The information in this report is preliminary and will be supplemented or corrected during the course of the investigation
On March 14, 2016, at 12:02 a.m. central daylight time, eastbound Amtrak passenger train 4 derailed near Cimarron, Kansas. The Los Angeles-to-Chicago train was operating on BNSF Railway track; it included two locomotives and 10 cars. The last four cars derailed on their sides, and two other cars derailed upright. (See figure 1.) There were 130 passengers and 14 crew members; 28 injured passengers were taken to area hospitals. Amtrak and BNSF estimated their damages were more than $1.4 million. It was dark at the time of the accident with a 10-mile visibility. The temperature was 42˚F with light wind, clear skies.
Figure 1. Aerial photograph of Amtrak passenger train 4. (Photo courtesy of Kansas Highway Patrol)
National Transportation Safety Board (NTSB) investigators observed that the railroad ties and tracks at mile post 373.07 were out of their normal positions and established the point of derailment as 25 feet beyond this location. The forward-facing video from the lead locomotive showed abnormal track immediately before the derailment.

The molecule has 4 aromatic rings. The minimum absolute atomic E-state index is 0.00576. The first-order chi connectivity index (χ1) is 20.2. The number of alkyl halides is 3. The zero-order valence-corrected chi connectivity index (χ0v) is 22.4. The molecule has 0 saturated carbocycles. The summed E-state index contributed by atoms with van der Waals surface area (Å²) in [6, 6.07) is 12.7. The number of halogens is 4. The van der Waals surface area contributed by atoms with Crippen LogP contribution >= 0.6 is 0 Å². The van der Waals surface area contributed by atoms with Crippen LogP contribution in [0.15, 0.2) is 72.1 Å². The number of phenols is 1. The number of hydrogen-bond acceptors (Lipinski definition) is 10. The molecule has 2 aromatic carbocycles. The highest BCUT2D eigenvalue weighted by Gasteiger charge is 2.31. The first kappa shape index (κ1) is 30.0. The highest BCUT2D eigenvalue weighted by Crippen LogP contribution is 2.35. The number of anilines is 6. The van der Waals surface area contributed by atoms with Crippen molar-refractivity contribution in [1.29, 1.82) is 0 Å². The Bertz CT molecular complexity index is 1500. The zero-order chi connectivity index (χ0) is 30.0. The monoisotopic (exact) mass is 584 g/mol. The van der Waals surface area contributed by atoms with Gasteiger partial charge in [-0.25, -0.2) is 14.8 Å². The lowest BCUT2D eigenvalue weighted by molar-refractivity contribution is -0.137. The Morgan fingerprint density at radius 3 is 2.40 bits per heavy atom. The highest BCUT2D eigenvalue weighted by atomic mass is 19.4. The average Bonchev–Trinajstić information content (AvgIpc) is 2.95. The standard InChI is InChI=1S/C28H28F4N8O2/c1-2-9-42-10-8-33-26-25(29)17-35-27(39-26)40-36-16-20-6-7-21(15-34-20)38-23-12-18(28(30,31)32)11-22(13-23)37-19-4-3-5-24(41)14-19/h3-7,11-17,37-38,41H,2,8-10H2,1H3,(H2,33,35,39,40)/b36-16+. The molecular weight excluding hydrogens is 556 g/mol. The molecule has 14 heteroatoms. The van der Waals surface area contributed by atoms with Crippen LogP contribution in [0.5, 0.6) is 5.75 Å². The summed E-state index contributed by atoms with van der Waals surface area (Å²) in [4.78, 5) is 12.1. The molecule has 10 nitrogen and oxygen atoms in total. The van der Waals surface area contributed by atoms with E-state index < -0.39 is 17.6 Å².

At the scene, investigators found fresh damage to the north ends of the ties at MP 373.07 and fresh tire tracks perpendicular to the railroad tracks. They also found a small amount of flaked corn, a type of cattle feed. (See figure 2.)
Figure 2. Perpendicular impression of tire tracks on north side of BNSF main track. 
Investigators traced the tire tracks to a feed lot owned by Cimarron Crossing Feeders, LLC, where the tread on a 2004 Kenworth International truck matched the tire track impressions at the scene. The truck hauls flaked corn and distributes it to feed bins.
Investigators observed damage to the truck’s front bumper. The front bumper’s left and right mounting brackets were broken; the fracture faces were clean and had no sign of oxidation—indicating a recent break. Investigators examined the tire treads of the vehicle and matched it with the tire track patterns observed at MP 373.07. (See figures 3 and 4.)
Figure 3. Tire tread pattern adjacent to MP 373.07.
Figure 4. Right rear tires of Cimarron Crossing Feeders’ truck.
This accident occurred on the BNSF, La Junta Division. The maximum authorized speed on this section of track is 60 mph for passenger trains and 40 mph for freight trains. Based on the NTSB’s preliminary review of the train’s event recorder data, the train was traveling at 60 mph when the emergency brakes were applied.
Parties to the investigation are the Federal Railroad Administration; Amtrak; BNSF; Brotherhood of Maintenance of Way Employes Division; International Association of Sheet Metal, Air, Rail and Transportation Workers; Brotherhood of Locomotive Engineers and Trainmen; and the Gray County Sheriff’s Office.
The Kansas Highway Patrol assisted with the investigation. The American Red Cross aided uninjured passengers.
 All photographs in this document were provided by the Kansas Highway Patrol.